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Cabinets of Curiosity - The Chaos Game

Cabinets of Curiosity
The Chaos Game
by Dave "That Metal Guy" Campbell at 16 February 2019, 7:54 AM

Fragile era YES meets KAMELOT. Frank Zappa meets Fiona Apple. It’s hard to summarize the diverse array of sounds CABINETS OF CURIOSITY puts down, but guitarist and songwriter James Naprawa definitely has his own ideas.  “There are so many talented Prog bands out there, but we really wanted to touch on what made the classic era of Prog so magical,” says Naprawa. “Sometimes that means getting super technical and torturing my bandmates with insane time signatures, but one thing I love about bands like YES, RUSH, and GENESIS, is that it’s always musical. It’s always hummable. That’s what we want to bring to the table, but with a fresh, 21st century twist.” The new album “The Chaos Game” contains twelve tracks. It’s a concept album…“follows a young paralegal as she's called up to The Upper Realm to destroy, create, and then save the universe… by blowing up a mountain.”

“Death, She Walks on” opens the album. It’s a strange little song talking about the fear of data, with dissonant vocals. “Fractals & Coastlines” is a twelve minute beast, opening with the sounds of opening & fixing a drink. It definitely has a Zappa sound to it, with saxophone and oddly connected chord progressions. Hornyak has the pipes but sings in such an odd way. At the four-minute mark a more assimilated melody presents itself, with flute, keys and soft vocals. It’s quite captivating. The bass guitar then takes over for a bit. “Take a cigar, pour the gin, pull up a chair. You’re going to be here for quite a while, so relax.” From there, guitar and keys exchange with one another, and the weirdness returns.

“Timeless Sound” is a brief four minutes. Though some of the melodies follow a linear pattern, the song is fairly all over the place. “Doomsday Algorithm” is seven minutes in length, opening with pensive vocals and a fairly steady presence of piano, flute and sax. From there it turns fairly dark. “The Same Tiny Apartment” is under one minute, and simulates what you can hear from your neighbors and surroundings. I’m unsure as to its place on the album. “In a Day” opens with a fairly linear sound, speaking about business as usual. “In a day, how many T-bones and head-on collisions. Can count as near misses in northern New Jersey? Can we blame the economy? Time’s a commodity. On the black market on the Garden State Parkway, in a day.” I get the sentiment here and it is told in a fairly straightforward way.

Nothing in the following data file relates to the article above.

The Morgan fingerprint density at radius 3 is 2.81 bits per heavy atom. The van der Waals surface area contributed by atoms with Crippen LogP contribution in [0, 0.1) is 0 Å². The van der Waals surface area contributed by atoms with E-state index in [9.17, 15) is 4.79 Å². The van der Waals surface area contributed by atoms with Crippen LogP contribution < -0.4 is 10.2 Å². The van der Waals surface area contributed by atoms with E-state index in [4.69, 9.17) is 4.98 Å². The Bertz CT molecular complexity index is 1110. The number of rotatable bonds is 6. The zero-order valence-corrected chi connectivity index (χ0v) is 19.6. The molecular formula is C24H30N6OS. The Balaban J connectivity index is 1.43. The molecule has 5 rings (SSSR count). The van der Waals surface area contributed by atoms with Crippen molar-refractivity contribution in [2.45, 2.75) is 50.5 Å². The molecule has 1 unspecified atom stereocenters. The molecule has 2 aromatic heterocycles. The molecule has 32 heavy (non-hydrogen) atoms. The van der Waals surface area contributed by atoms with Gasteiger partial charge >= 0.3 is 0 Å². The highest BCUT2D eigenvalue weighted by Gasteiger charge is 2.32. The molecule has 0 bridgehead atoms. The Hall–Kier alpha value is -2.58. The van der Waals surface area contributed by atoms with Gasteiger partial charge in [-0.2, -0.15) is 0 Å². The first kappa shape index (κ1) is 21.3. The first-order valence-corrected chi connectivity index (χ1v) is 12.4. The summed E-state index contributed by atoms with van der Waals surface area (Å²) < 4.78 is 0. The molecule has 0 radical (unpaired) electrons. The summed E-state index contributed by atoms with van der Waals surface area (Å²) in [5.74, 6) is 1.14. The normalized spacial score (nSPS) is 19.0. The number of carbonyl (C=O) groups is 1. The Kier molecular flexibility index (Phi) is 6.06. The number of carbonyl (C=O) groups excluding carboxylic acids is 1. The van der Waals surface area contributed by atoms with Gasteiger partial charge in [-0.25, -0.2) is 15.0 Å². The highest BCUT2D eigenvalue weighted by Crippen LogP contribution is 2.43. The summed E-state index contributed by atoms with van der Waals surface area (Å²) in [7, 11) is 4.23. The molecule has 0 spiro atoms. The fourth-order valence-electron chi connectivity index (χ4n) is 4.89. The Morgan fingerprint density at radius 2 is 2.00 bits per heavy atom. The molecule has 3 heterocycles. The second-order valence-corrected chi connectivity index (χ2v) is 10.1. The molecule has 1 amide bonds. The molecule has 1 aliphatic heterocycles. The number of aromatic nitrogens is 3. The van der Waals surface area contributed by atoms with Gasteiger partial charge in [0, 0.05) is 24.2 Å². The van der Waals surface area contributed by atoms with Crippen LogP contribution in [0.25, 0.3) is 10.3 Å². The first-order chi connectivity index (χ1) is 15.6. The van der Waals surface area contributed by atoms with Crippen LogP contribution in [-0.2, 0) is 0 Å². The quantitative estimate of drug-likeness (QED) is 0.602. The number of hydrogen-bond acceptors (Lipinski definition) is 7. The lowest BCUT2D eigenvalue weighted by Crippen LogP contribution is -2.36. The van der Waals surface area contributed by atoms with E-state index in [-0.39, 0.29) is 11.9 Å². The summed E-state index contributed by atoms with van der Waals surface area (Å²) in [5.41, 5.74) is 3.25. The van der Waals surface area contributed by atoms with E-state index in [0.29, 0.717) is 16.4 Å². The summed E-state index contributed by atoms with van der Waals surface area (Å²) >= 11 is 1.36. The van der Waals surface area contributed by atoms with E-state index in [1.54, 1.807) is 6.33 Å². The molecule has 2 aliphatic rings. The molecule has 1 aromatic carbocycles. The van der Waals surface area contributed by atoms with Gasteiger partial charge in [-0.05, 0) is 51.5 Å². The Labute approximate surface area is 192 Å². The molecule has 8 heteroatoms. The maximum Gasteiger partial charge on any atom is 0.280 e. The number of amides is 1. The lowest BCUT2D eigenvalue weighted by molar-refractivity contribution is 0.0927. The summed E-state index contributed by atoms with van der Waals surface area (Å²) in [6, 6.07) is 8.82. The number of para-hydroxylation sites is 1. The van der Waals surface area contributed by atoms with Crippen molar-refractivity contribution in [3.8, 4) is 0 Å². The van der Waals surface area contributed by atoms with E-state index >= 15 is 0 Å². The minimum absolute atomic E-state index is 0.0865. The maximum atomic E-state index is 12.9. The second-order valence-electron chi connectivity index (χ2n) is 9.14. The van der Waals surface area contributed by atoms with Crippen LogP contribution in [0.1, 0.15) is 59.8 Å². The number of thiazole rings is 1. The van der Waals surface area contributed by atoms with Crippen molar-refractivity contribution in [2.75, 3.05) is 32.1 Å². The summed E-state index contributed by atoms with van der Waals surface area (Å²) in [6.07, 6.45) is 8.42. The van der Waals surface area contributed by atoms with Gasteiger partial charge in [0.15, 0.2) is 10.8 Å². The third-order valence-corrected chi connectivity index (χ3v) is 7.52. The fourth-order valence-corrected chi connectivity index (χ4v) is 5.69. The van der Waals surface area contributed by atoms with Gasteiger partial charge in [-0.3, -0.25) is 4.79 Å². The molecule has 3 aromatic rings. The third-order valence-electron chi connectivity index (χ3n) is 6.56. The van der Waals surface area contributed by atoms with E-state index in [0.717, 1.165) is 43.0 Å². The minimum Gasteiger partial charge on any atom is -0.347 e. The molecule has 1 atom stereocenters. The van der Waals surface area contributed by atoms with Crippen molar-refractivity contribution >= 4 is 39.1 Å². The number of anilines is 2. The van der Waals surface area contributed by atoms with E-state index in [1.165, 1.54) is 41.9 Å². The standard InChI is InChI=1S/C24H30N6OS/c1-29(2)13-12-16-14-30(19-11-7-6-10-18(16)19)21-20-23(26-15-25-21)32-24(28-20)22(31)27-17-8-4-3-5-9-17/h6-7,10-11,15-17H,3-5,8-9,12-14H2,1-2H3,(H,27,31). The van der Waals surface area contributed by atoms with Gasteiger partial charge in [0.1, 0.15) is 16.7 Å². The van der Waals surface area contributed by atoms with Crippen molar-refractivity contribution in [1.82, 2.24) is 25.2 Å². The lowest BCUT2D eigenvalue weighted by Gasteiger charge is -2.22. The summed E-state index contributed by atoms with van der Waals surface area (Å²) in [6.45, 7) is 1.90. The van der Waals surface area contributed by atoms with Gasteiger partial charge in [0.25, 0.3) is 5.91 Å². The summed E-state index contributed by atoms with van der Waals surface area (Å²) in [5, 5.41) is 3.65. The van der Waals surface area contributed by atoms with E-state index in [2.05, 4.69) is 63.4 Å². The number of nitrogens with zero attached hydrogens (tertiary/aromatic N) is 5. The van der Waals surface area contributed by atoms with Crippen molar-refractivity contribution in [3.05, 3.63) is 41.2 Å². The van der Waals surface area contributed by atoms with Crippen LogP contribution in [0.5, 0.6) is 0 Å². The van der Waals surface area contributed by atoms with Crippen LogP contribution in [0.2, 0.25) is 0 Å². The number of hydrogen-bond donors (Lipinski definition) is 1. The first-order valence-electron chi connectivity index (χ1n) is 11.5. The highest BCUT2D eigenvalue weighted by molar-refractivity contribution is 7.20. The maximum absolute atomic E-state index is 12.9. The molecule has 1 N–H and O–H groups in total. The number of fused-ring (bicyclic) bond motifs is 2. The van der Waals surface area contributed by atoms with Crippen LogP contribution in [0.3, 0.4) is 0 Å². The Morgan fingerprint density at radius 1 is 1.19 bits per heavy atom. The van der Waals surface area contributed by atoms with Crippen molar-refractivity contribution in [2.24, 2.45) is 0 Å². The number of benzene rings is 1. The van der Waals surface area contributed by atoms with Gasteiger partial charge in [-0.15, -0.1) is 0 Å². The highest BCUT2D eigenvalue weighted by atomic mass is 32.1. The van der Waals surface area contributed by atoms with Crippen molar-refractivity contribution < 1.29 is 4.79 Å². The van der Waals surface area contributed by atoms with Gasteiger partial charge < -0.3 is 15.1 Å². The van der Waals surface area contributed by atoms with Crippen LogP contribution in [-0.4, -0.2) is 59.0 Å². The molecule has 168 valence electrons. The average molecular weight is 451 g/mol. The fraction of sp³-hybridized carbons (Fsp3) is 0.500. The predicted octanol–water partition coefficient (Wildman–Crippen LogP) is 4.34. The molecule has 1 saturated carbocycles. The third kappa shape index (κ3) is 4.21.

“Fractometer” is fairly dense and moves quickly, with the thwacking of bass guitar and flute and sax dancing around in the background. But once again, there isn’t much of a melody line that you can grab onto.  “Bro Science” is a quick 30 second song, about lifting weights. “Come on bro I only need one more rep…you got this.” “The Chemist & the Engineer” is a mid-tempo number that is all over the place. The only thing that I connected with was the well-structured guitar solo. “Nowhere near the Blade” features some diverse vocal offerings. Hornyak can from quiet and subdued to all-out at any given time. The bass and key sequence is pretty trippy. “Now you see just how deceitful all the ghosts inside you are. Let them know you won’t surrender to their woeful cries, their clever bribes, I send my love, send it like countless troops to penetrate the walls. Watch them burn, watch them disintegrate beneath my hands, my steady hands. Please don't let it take you down. Don't let it take you down. Don't let it take you down.”

“The Clockwork Pheasant” closes the album. It has a linear main riff that is both tough and dark. It takes several different turns along the way, including operatic soprano vocals from Hornyak. Look, I’m a Prog guy. So I get the intricacies and self-indulgence that often comes in this genre, and occasional flat-out oddness. But, in the end, the songs have to make a statement. They have to move you on an emotional level. This album flat out failed to do so. The overall sound was so dissonant and the connections were very hard to follow. There were few emotional peaks and not much of a semblance of order. Hornyak has a beautiful voice but the cadence is sharp and rubs against me. At any given point in time, the guitars, bass, keys, flutes and sax appear to be doing their own thing, without synergy. It’s very off-putting for me. I’m not sure I would recommend this, not even to my weirdest Prog friends.

Songwriting: 3
Originality: 9
Memorability: 2
Production: 8

2 Star Rating

1. Death, She Walks on
2. Angular Sterility
3. Fractals & Coastlines
4. Timeless Sounds
5. Doomsday Algorithm
6. The Same Tiny Apartment
7. In a Day
8. Fractometer
9. Bro Science
10. The Chemist & the Engineer
11. Nowhere near the Blade
12. The Clockwork Pheasant
Natalie Hornyak – Vocals
Justin Jones – Keyboards
Jared Hirst – Bass
Anthony Warga – Saxophone
Kristina Bacich – Saxophone/ Flute
Brandon Blackmire – Guitar
James Naprawa – Guitar
Record Label: Independent


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